Nirakanksha, Nirākāṅkṣa, Nir-akanksha: 8 definitions
Nirakanksha means something in Hinduism, Sanskrit, Marathi. If you want to know the exact meaning, history, etymology or English translation of this term then check out the descriptions on this page. Add your comment or reference to a book if you want to contribute to this summary article.
The Sanskrit term Nirākāṅkṣa can be transliterated into English as Nirakanksa or Nirakanksha, using the IAST transliteration scheme (?).
Natyashastra (theatrics and dramaturgy)
Nirākāṅkṣa (निराकाङ्क्ष, “without expectancy”) refers to one of two “intonations” (kāku). According to the Nāṭyaśāstra chapter 19, these two intonations are part of the ‘vocal representation’ (vācika), which is used in communicating the meaning of the drama and calling forth the sentiment (rasa). The term is used throughout nāṭyaśāstra literature.
With nirākāṅkṣa, the sense of the sentence is completely expressed. It has notes from the head beginning with a low pitch and ending in a high pitch. Its varṇa and alaṃkāra are complete.
Natyashastra (नाट्यशास्त्र, nāṭyaśāstra) refers to both the ancient Indian tradition (shastra) of performing arts, (natya—theatrics, drama, dance, music), as well as the name of a Sanskrit work dealing with these subjects. It also teaches the rules for composing Dramatic plays (nataka), construction and performance of Theater, and Poetic works (kavya).
Languages of India and abroad
nirākāṅkṣa (निराकांक्ष).—a (S) Free from desire.Source: DDSA: The Aryabhusan school dictionary, Marathi-English
nirākāṅkṣa (निराकांक्ष).—a Free from desire.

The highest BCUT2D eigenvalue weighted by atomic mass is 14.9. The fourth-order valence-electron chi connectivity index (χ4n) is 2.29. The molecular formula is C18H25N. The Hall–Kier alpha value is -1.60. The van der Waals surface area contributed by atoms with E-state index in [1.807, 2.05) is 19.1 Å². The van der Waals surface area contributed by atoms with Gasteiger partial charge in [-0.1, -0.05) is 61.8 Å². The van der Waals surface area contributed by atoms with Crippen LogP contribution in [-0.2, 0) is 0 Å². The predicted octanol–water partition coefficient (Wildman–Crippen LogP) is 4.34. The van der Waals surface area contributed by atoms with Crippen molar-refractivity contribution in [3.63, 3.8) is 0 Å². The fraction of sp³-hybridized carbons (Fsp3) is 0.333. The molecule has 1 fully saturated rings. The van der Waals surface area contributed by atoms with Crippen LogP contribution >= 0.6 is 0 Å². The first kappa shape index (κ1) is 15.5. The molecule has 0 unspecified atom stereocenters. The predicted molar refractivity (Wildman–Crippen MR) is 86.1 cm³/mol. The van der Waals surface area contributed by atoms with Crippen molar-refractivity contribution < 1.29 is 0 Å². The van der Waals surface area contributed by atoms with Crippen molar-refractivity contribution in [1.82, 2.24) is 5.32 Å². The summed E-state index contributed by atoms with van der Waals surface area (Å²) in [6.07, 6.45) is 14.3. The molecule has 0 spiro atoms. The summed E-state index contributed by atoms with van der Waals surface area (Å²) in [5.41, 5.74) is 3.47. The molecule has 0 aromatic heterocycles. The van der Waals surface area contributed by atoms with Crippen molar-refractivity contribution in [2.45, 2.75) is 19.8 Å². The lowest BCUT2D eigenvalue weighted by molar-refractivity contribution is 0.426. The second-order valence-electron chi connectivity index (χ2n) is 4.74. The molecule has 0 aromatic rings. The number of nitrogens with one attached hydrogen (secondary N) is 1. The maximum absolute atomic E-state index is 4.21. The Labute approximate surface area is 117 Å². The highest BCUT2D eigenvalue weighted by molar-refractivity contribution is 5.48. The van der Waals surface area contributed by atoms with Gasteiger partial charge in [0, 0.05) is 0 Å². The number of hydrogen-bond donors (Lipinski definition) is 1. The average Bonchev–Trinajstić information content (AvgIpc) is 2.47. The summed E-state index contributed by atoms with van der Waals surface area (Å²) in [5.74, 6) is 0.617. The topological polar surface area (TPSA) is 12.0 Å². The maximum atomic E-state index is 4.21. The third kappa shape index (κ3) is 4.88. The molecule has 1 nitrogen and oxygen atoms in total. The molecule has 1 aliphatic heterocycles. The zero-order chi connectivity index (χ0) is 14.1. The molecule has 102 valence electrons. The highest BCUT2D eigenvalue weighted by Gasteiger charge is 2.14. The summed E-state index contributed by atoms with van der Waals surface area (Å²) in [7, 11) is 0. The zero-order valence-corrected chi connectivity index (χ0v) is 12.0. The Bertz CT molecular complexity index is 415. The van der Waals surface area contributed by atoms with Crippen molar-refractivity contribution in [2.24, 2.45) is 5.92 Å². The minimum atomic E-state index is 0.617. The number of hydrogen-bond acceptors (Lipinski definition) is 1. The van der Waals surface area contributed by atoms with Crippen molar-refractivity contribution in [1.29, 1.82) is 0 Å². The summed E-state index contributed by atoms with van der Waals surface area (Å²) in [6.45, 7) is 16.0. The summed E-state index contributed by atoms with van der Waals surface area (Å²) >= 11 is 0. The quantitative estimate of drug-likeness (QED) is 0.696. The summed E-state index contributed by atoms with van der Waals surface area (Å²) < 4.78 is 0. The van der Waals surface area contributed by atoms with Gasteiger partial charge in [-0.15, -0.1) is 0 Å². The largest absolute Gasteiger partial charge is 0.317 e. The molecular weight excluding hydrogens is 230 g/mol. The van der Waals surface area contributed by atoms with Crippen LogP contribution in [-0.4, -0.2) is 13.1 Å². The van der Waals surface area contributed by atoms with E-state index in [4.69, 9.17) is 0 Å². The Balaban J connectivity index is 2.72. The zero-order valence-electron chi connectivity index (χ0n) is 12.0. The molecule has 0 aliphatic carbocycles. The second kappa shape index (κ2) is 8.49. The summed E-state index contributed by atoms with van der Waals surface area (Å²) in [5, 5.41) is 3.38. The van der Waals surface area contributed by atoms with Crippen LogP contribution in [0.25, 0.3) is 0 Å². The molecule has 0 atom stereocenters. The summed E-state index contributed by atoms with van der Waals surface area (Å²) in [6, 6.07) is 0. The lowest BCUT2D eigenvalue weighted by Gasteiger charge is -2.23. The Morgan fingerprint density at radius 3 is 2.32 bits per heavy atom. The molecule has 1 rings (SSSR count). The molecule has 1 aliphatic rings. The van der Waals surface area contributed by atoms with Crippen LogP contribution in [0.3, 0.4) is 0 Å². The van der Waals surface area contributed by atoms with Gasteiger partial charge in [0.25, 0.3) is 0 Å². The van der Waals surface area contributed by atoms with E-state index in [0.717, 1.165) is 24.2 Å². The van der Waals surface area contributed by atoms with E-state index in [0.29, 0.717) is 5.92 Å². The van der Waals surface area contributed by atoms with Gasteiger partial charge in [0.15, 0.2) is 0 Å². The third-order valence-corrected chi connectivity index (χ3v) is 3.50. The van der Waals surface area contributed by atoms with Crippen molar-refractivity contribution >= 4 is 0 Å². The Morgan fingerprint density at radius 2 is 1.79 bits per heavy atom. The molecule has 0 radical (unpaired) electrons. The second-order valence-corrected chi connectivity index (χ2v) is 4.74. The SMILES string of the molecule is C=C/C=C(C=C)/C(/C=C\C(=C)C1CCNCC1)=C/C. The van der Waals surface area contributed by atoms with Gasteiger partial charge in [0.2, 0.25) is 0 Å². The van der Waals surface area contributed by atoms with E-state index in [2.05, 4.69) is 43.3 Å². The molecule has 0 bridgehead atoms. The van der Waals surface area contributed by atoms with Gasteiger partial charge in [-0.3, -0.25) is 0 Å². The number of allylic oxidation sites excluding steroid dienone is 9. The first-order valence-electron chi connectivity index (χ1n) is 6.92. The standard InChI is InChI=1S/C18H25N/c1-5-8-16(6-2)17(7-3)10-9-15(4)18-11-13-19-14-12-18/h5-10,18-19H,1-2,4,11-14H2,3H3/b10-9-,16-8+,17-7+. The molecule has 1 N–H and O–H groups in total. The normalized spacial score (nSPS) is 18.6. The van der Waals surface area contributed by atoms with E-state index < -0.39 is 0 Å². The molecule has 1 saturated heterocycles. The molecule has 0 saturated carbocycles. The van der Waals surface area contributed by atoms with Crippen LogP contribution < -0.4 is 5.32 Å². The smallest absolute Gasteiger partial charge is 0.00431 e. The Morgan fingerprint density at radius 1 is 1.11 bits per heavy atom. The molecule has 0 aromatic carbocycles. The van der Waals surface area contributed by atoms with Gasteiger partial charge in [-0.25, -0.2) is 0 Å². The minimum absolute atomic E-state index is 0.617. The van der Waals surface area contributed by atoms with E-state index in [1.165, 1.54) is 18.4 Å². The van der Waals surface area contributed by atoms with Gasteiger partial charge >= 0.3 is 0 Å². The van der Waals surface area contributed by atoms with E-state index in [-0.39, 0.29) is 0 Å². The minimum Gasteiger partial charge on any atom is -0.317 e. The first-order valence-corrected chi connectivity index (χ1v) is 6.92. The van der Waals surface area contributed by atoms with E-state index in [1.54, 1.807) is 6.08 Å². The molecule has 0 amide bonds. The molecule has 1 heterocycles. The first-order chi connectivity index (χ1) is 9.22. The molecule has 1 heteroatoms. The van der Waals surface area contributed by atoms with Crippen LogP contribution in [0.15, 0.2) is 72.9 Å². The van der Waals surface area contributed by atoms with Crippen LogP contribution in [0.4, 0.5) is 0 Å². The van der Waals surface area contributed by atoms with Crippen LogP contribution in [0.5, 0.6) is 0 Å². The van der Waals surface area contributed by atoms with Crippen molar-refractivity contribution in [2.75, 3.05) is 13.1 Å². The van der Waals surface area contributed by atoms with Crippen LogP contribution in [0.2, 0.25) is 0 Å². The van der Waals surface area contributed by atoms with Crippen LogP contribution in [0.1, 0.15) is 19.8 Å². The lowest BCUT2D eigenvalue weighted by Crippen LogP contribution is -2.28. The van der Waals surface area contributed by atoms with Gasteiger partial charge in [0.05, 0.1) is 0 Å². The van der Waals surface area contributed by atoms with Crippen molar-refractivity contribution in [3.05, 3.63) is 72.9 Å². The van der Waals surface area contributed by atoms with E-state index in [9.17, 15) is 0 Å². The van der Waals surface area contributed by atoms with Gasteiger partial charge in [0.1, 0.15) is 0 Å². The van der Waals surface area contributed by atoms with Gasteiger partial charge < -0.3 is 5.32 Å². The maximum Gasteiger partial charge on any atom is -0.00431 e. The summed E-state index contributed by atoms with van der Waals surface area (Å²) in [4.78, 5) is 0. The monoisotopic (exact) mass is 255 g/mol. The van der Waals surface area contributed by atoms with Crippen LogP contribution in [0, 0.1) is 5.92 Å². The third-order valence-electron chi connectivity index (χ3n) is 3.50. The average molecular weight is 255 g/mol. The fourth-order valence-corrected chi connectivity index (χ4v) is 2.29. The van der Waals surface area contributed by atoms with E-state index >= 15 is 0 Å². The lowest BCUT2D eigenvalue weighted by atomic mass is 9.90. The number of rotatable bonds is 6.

Marathi is an Indo-European language having over 70 million native speakers people in (predominantly) Maharashtra India. Marathi, like many other Indo-Aryan languages, evolved from early forms of Prakrit, which itself is a subset of Sanskrit, one of the most ancient languages of the world.
1) wishing nothing, free from desire.
2) wanting nothing to fill up or complete (as the sense of a word or sentence).
Nirākāṅkṣa is a Sanskrit compound consisting of the terms nir and ākāṅkṣa (आकाङ्क्ष).Source: Cologne Digital Sanskrit Dictionaries: Cappeller Sanskrit-English Dictionary
Nirākāṅkṣa (निराकाङ्क्ष).—[adjective] expecting or wanting nothing.Source: Cologne Digital Sanskrit Dictionaries: Monier-Williams Sanskrit-English Dictionary
1) Nirākāṅkṣa (निराकाङ्क्ष):—[=nir-ākāṅkṣa] [from nir > niḥ] mfn. expecting or wishing nothing, desireless, hopeless, [Kathāsaritsāgara; Purāṇa] (also kṣiṅ, [Mahābhārata])
2) [v.s. ...] wanting nothing to fill up, complete (vākya), [Kātyāyana-śrauta-sūtra; Sāhitya-darpaṇa]
[Sanskrit to German]
Sanskrit, also spelled संस्कृतम् (saṃskṛtam), is an ancient language of India commonly seen as the grandmother of the Indo-European language family (even English!). Closely allied with Prakrit and Pali, Sanskrit is more exhaustive in both grammar and terms and has the most extensive collection of literature in the world, greatly surpassing its sister-languages Greek and Latin.
See also (Relevant definitions)
Partial matches: Nir, Akanksha.
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